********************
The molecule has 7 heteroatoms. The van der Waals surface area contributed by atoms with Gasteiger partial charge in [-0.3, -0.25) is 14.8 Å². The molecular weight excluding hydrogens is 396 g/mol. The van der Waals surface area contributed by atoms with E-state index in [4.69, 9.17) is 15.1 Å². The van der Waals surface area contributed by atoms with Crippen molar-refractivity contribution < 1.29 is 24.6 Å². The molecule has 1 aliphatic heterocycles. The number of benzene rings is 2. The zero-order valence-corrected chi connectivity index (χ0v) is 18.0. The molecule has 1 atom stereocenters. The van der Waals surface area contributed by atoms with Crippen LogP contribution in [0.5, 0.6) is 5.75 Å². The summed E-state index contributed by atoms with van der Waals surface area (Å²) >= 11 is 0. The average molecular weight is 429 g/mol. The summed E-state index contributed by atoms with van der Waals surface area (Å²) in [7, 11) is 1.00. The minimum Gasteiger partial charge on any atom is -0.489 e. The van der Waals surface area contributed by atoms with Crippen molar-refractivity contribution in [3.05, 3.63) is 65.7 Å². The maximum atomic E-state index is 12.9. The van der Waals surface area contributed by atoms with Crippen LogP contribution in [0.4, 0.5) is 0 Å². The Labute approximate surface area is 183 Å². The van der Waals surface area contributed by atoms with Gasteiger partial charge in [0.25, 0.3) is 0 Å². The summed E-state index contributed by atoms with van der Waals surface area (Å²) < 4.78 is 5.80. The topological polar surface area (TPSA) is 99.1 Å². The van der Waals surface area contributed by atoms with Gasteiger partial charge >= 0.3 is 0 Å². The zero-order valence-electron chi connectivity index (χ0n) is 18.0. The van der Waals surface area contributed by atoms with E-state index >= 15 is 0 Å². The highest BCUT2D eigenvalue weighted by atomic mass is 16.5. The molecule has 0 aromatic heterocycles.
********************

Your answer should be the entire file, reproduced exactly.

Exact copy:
The molecule has 7 heteroatoms. The van der Waals surface area contributed by atoms with Gasteiger partial charge in [-0.3, -0.25) is 14.8 Å². The molecular weight excluding hydrogens is 396 g/mol. The van der Waals surface area contributed by atoms with E-state index in [4.69, 9.17) is 15.1 Å². The van der Waals surface area contributed by atoms with Crippen molar-refractivity contribution < 1.29 is 24.6 Å². The molecule has 1 aliphatic heterocycles. The number of benzene rings is 2. The zero-order valence-corrected chi connectivity index (χ0v) is 18.0. The molecule has 1 atom stereocenters. The van der Waals surface area contributed by atoms with Crippen LogP contribution in [0.5, 0.6) is 5.75 Å². The summed E-state index contributed by atoms with van der Waals surface area (Å²) >= 11 is 0. The average molecular weight is 429 g/mol. The summed E-state index contributed by atoms with van der Waals surface area (Å²) in [7, 11) is 1.00. The minimum Gasteiger partial charge on any atom is -0.489 e. The van der Waals surface area contributed by atoms with Crippen molar-refractivity contribution in [3.05, 3.63) is 65.7 Å². The maximum atomic E-state index is 12.9. The van der Waals surface area contributed by atoms with Crippen LogP contribution in [0.4, 0.5) is 0 Å². The Labute approximate surface area is 183 Å². The van der Waals surface area contributed by atoms with Gasteiger partial charge in [0.25, 0.3) is 0 Å². The summed E-state index contributed by atoms with van der Waals surface area (Å²) < 4.78 is 5.80. The topological polar surface area (TPSA) is 99.1 Å². The van der Waals surface area contributed by atoms with Gasteiger partial charge >= 0.3 is 0 Å². The zero-order valence-electron chi connectivity index (χ0n) is 18.0. The van der Waals surface area contributed by atoms with E-state index >= 15 is 0 Å². The highest BCUT2D eigenvalue weighted by atomic mass is 16.5. The molecule has 0 aromatic heterocycles.